Are resident doctors really doctors?

I wanted to finish writing this blog post yesterday but I had to collect myself first and calm down. The author of this now viral newspaper article, is talking about THE government hospital where I trained as a resident in internal medicine. My internal medicine residency is unique in that I spent ten months in the emergency room (ER) as part of the transition batch where the ER rotation was transferred to second year residency. Thus, I rotated at the ER twice – as a first year and second year resident. I am very familiar with the setting of the story. Continue reading


Why does self-diagnosis annoy doctors?

This picture has circulated in my Facebook feed since last month. It didn’t feel right but I decided not to say anything as I saw some colleagues sharing it. I was wary of offending someone. However, there was one post in particular recently where I simply could not in good conscience keep quiet. And I said –

I am a physician and I find this picture offensive.

So what happened? The person who posted the picture deleted my reply! That’s what made me decide to write this blog post. Continue reading


#HealthXPH: To Err is Human

I am attending the First ASEAN Patient Safety Congress next week June 25-26. The theme is Towards a Unified Approach to Patient Safety: The ASEAN Perspective. A colleague will be presenting our work in the medication error study group.

Then I saw this on my Twitter feed –


My first thought was, is there Philippine data? ASEAN data? I guess I’ll find out next week at the congress.

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#Doctors20: Mind Mapping for Health

Day 1 of Doctors 2.0 You conference. I’m at the master class for Mind Mapping for Health with Margot Vanfleteren (@MargotVF). We were to give a physician and patient’s point of view respectively, to the discussion by Jose M. Guerrero (@infosegS).

Jose is the founder and CEO of Infoseg, a company dedicated to research and development of mind mapping automation applications. He is also  co-author of Introduction to the applications of mind mapping in medicine. More about Jose here. Continue reading


#Doctors20: Evaluating 20 Connected Objects

Day 1 at Doctors 2.0 and You conference. After my session with Dr. Carlo Caballero (@carvicab), I transferred rooms to catch Dr. Berci Mesko (@Berci), the medical futurist. I’d been following him for awhile on Twitter and was excited to meet Berci in person. I also wanted a picture with him as I had promised this to the rest of my #HealthXPh team mates who were also his fans. Continue reading


#Doctors20: Patient Opinion Leaders

The first session I attended on Day 1 at the Doctors 2.0 and You conference was Patient Opinion Leaders + Pharma. Denise Silber moderated the session. The speakers were –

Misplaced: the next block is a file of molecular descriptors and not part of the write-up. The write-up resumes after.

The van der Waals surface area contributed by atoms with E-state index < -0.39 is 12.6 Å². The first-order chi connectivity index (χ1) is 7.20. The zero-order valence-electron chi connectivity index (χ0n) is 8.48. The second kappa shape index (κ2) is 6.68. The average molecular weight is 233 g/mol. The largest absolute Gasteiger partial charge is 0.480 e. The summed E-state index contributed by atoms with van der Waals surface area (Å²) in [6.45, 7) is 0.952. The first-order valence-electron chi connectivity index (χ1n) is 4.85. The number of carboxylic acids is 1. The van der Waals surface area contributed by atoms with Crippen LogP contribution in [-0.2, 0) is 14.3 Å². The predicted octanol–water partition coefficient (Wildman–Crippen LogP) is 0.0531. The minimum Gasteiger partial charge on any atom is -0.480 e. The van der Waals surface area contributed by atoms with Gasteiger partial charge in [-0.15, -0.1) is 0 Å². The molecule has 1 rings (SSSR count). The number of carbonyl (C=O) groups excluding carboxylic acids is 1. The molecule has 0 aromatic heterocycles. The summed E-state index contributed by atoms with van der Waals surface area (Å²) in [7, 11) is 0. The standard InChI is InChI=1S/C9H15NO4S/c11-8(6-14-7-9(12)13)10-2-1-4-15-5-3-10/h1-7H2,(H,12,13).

• Seth Ginsberg (@creakyjoints). Seth is cofounder of CreakyJoints, an online patient community for those with arthritis. Seth was diagnosed with spondyloarthritis at age 13. More about Seth here.
  • Andrew Schorr (@andrewschorr). Andrew is a medical journalist who was diagnosed with chronic lymphocytic leukemia. He is the founder of and More about Andrew here.
  • Nuria Zuniga (@TuLupus). Nuria was diagnosed with lupus at age 14. Nuria blogs at She was given a travel scholarship by the Society of Preventive Medicine to attend the conference. Read her qualifying essay on why she wanted to come to Doctors 2.0 here.

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How are clinicians using social media to get messages across?

It’s been awhile. Busy with … everything! So we’re back to answering a question from the 26 questions of Doctors 2.0 by Denise Silber.

I picked this question because I’ve grappled with this for some time now.

In the beginning it was about drawing the line for communicating with patients on Facebook. In 2010, I wrote about whether doctors and patients can become friends on Facebook. I decided I wouldn’t. I wrote another post on what doctors should do when a patient makes a friend request. Continue reading


Whose Choice is it Anyway?

At #PCP15, I listened to a symposium on how physicians communicate risk to patients. It reminded me of a recent post I had written on scaring patients. There was a patient on the sympo panel. She talked about surviving breast cancer and how when her surgeon sent her to an oncologist, the oncologist began writing down a chemotherapy regimen without even asking her if she wanted chemo or not. Continue reading


Five-star Hospital: Is it all About Patient Experience?

If you’re planning to stay at a hotel you have not visited before, it’s de rigeur to check out the hotel ratings at TripAdvisor. The five-star rating ranges from 1 star Terrible to 5 stars Excellent. A rating is also given for the following parameters: sleep quality, location, rooms, service, value and cleanliness. Reviews are even classified according to the type of traveler: families, couples, solo and business.